How to Plot a Hiking Route in 5 Simple Steps
1. Source Your Maps
Your starting point, whether for a simple day hike or epic multi-day distance hikes is always getting your hands on some good hiking trail maps – these should clearly show features such as trails, elevation and any other relevant information for your hike (starting trail heads, river crossings, shelter, etc).
Wherever you happen to be in the world, the chances are that there will be a selection available for the area in which you plan to do your hiking, camping, or backpacking.
Most maps geared towards outdoor pursuits range from 25000:1 to 100000:1 in scale, with the first figure representing the meters of actual terrain represented by one inch of distance on the map.
As a general rule, we’d recommend buying the most detailed and up-to-date map you can get your hands on.
2. Read Trip Reports
Sometimes, even the most careful examination of a map doesn’t give you the full picture of the conditions or terrain you’ll meet in the field. What may look like a few hundred yards of scree that you can skip across in seconds on your map may, in fact, be a labyrinthine boulder field that will require an hour or more to scramble your way through. And that thin, innocuous-looking blue line cutting through your trail may well turn out to be more of a raging torrent rather than the gentle stream you imagined.
Given the above, it’s well worth putting in half an hour or so at the computer scanning recent trip reports for anything that might prove problematic.
3. Identify Hazards
The number of hazards you might encounter on any hiking trip runs into the dozens.
Before heading off your trip, you can spare yourself any nasty or trip-ending surprises by identifying any potential hazards and, if necessary, adjusting your route to avoid them.
Some of the more notable hazards you might be able to identify on your map pre-trip include sketchy river crossings, steep slopes if heading off-trail (marked by tightly packed contour lines), avalanche-prone slopes, passes that are likely to be snowbound, sheer cliffs you wish to steer well clear of if hiking in low visibility, exposed ridges that might put you in danger should a thunderstorm arrive, boggy terrain that might slow down your progress, north-facing slopes that might be icy in winter or early spring, or sections of coastal routes that become impassable at high tide.
In addition to identifying potential hazards, it’s also a good policy to locate and establish a suitable recon point in case you happen to separate from your hiking companions.
Finally, in summer months in warmer parts of the world, it is also well worth taking a moment to identify any water sources to avoid carrying less H20 than you’re likely to need.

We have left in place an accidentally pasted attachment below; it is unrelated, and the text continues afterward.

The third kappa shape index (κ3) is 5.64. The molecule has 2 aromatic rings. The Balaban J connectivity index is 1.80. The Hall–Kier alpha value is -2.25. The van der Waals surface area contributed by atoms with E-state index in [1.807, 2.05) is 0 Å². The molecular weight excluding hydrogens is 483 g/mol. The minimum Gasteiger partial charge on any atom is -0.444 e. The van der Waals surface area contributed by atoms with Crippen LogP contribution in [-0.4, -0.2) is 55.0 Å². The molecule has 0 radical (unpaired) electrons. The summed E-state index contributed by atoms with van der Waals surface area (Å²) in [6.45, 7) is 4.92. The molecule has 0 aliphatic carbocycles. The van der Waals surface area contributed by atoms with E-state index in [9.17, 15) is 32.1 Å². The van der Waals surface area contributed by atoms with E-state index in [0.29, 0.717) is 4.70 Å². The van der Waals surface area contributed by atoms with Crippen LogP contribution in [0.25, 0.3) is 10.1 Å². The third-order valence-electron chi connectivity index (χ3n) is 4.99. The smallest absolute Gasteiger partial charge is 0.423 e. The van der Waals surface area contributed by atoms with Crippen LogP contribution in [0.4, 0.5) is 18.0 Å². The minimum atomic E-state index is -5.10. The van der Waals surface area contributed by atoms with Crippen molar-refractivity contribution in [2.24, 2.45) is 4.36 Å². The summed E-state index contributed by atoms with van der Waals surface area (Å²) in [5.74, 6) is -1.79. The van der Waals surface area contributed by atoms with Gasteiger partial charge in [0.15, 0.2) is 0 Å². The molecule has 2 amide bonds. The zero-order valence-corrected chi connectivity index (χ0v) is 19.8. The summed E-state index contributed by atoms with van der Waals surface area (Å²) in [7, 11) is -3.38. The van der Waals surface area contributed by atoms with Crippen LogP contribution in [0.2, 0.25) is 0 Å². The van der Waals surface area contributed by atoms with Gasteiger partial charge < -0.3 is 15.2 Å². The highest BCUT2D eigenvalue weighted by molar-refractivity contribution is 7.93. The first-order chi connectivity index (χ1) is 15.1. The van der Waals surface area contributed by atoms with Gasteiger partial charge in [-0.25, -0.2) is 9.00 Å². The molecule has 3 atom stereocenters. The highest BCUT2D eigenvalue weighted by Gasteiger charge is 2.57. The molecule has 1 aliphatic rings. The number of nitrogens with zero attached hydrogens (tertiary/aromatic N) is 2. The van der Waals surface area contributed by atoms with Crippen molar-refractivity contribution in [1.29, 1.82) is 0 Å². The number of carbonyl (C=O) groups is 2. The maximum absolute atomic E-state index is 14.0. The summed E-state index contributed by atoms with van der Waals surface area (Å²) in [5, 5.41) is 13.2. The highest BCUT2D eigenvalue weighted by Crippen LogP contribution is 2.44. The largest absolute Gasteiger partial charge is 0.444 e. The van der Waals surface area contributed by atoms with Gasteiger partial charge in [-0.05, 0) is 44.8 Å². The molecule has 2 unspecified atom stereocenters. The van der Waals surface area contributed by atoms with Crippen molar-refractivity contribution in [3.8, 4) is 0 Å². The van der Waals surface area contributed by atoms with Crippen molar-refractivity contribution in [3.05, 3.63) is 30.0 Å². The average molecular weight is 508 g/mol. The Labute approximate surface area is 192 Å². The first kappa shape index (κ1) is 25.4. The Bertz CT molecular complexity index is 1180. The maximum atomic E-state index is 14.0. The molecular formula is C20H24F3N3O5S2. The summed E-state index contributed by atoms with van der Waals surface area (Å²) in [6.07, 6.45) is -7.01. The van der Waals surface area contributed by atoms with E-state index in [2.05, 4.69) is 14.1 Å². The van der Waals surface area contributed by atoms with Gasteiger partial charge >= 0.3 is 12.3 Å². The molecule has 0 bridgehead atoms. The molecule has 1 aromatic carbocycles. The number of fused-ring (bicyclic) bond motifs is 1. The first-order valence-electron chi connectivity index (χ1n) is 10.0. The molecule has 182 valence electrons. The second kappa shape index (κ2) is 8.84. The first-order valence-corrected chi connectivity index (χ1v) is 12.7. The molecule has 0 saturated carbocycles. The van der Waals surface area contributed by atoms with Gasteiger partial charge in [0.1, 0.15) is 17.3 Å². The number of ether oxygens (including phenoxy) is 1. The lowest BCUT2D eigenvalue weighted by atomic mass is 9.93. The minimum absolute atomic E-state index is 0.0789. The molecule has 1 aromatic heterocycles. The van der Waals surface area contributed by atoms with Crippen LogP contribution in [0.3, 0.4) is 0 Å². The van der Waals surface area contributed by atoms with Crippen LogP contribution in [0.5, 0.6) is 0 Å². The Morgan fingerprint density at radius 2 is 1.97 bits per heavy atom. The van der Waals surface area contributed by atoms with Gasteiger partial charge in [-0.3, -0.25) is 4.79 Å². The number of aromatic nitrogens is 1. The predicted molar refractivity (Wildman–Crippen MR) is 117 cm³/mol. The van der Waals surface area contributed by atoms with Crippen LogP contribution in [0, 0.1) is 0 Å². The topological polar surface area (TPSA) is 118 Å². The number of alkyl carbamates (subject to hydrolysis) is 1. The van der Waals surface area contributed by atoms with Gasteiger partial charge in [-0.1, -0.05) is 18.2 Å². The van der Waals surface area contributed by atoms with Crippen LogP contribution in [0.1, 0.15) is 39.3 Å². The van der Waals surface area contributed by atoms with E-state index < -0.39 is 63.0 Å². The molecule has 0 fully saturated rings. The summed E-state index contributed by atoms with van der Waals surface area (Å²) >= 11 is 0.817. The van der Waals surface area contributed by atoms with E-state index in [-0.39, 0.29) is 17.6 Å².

4. Call Ahead of Time
If you’re heading into a national or state park, the chances are there will be a ranger station or park office you can call or website you can visit to get recent updates on trail conditions and discover any potential issues that might complicate or thwart your trip.
If you aren’t heading to an established park area, then another way of getting some pre-trip info is to look online for local hiking groups, mountain rescue teams, or mountain guides and give them a buzz or shoot them a quick email.
5. Estimate Your Trip Time
Calculating how long your hike will take is an essential part of pre-trip planning. Hikers are often prone to biting off more than they can chew by embarking on routes that they will struggle to finish in the time they expect. As a result, they run the risk of having to complete their hike after nightfall and dealing with all the added risks that entails.
While online trip reports and route descriptions can give you a rough idea of how long any hike will take, when reading these resources it’s well worth bearing in mind the different fitness levels of different hikers, being honest with regard to your own capabilities, and remembering that trail conditions may vary greatly from the time of the report to when you plan on doing your hiking.
If your hike is headed off-trail, moreover, or plan on taking on a trip comprising sections of multiple trails, then it’s unlikely you’ll find any online reports with accurate time estimations.
The most effective way to calculate how long any hike will take is to use Naismith’s Rule, which advises allowing one hour for every three miles of hiking plus an additional hour for every 2,000 feet of ascent. If on a 9-mile hike with 3,000 feet of ascent (calculated by totaling up the overall elevation gain given by contour lines), therefore, you should allow for roughly 4.5 hours of hiking time, though this may vary depending on your fitness levels and trail conditions.